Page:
Modern consumers shop across multiple channels and sites, and loyalty programs don’t catch up to them. Customer data gets patchy at best.
Rewards and redemption strategies of the past are increasingly getting outdated.
Joint loyalty programs between multiple partnering brands (not necessarily from the same vertical). Improvement of UX and increases engagement.
Such ecosystem-centric loyalty programs will show higher success rate at changing customer behaviour.
Benefits to be Reaped (descending adoption)
Choose brand over competitors’
View brand as their favourite in the category
Increase frequency of purchases
Pay higher price to stay with the brand
Recommend the brand to others
Intend to increase spend
Phase 1. From Rewards / Redemption to Experience / Content
Earn / burn or pure discounts are too yesterday.
The game is in creating additional touchpoints via experiences and services.
Balancing monetary rewards with experiential offers provides value beyond the transaction.
Offering unexpected gifts or benefits [MK: outside the scope of the transaction] to make people valued and recognised – early access, unique discoveries, exclusive events, [MK: or something low-cost at scale].
Phase 2. From Siloed Programs to Connected Offerings
The most logical step is looking into the brand’s complementary product and service offerings to create their own brand ecosystem.
After this is done, brands can move to “underwater” tactics where the published loyalty benefits are just a fraction of the total consumer value.
They can only be possible with personalisation.
Amazon Prime is a fantastic example of such programs, integrating Amazon.com, Prime Video, Prime Now, etc.
Phase 3. From Company Focused to Ecosystem Enabled
Replicating Prime is not possible; one company can’t go it alone.
Partnerships across categories, even between competitors.
Pick the pieces of the member brands to create a personalised experience for a customer.
[MK: having multiple brands allows for multiple redemption “price” points, increasing the short-term attractiveness of the program]
Benefits for ecosystem members – broader access to customer data, cross-marketing opportunities for customer acquisition and engagement, [MK: not so sure about the following] economies of scale stemming from shared IT infrastructure.
Competitors may work together in different territories and even channels.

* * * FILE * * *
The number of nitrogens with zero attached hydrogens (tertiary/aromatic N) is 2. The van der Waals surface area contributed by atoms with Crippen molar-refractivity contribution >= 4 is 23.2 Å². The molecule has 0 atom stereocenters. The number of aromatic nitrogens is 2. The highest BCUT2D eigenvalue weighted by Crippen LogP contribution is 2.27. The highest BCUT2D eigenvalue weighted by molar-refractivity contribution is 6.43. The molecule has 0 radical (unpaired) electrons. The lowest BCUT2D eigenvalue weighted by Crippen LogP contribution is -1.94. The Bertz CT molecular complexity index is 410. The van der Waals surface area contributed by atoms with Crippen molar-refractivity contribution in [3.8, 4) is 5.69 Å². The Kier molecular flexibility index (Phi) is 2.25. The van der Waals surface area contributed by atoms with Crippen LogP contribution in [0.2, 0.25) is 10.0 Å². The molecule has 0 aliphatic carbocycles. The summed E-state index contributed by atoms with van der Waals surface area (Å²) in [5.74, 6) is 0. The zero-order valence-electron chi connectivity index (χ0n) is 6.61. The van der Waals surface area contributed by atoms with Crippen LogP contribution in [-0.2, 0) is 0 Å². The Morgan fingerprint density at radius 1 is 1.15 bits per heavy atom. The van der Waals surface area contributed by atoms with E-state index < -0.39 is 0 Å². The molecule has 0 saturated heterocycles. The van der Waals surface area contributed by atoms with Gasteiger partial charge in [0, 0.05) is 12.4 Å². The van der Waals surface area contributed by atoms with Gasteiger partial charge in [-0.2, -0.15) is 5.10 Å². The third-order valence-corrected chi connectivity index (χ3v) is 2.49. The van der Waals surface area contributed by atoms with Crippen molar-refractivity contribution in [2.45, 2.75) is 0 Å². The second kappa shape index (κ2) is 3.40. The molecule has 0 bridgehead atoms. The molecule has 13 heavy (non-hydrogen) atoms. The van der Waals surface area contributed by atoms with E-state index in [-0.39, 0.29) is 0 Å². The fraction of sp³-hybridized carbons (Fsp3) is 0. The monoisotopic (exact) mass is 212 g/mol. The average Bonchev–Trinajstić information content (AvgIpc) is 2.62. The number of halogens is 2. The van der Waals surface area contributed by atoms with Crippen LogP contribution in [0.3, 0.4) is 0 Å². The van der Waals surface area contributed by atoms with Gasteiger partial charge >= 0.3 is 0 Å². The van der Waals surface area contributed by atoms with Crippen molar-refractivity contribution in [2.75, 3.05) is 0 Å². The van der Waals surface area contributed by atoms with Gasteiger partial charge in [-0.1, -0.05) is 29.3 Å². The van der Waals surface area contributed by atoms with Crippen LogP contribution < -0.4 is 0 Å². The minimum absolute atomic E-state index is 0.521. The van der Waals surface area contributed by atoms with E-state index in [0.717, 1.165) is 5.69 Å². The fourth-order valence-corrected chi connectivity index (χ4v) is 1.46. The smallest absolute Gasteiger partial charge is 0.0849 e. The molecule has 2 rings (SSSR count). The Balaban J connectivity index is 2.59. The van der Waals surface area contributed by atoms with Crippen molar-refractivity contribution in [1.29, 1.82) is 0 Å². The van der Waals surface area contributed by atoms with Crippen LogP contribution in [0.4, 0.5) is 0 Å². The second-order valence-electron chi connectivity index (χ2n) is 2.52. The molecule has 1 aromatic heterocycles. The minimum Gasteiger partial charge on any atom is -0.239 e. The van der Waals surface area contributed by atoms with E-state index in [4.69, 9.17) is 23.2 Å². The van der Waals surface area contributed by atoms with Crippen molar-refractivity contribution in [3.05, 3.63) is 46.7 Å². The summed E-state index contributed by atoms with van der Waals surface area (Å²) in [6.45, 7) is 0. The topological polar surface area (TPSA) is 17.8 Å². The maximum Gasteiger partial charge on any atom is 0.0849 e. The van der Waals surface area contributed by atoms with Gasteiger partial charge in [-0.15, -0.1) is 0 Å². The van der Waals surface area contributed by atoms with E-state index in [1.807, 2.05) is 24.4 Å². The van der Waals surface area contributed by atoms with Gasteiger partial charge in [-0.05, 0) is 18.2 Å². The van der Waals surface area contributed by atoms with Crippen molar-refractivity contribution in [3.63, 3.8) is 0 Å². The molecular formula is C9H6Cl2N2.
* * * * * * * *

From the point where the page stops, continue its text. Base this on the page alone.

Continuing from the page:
Loyalty is to the ecosystem, not individual players.
In this case ecosystems evolve, and the levels of involvement are up to individual brands, there’s no top-down player assembling them.
Supposedly, brands still gain more from such ecosystem-centric loyalty than they lose. [MK: in my opinion, the perceived unfair split of benefits is the key roadblock to adoption.]
Putting It All Together
Old loyalty programs will stick for a while but may in the medium term seek consolidation under an overarching ecosystem.
If done right, consumers earn loyalty rewards faster.
Rich customer profile consisting of logically connected pieces of data provides competitive advantage vs traditional loyalty programs.
Seven Design Principles for Success
Shared consumer in mind. Brands should mutually understand the consumer whose profile is built on these brands’ data – in order to customise their offers to this consumer.
Brand synergy. Every brand should make sense and provide value within the ecosystem.
Diversity of products and services. Brands should develop common features and benefits together to deliver goods, services and experiences to the consumer.
Seamless consumer experience. Sign-ups use and redemption must be intuitive, responsive and simple to consumers. [MK: sadly, without a single customer identity this is tricky, and there are entrenched ID providers: Google, Facebook and Apple.]
All-in brand commitment. Fair data share (within legal limits), commitment to the partnership.
Alignment on governance process. Aligned strategies, goals, roles, responsibilities and risk management for each brand.
Data and tech focused on connectivity. Data needs to be portable and its use must comply with the purpose. Compliance with a huge body of privacy rules.
[MK: I would add the 8th principle: the frequencies of interactions between the consumer and each of the ecosystem member should be compatible to capture value more or less equally.]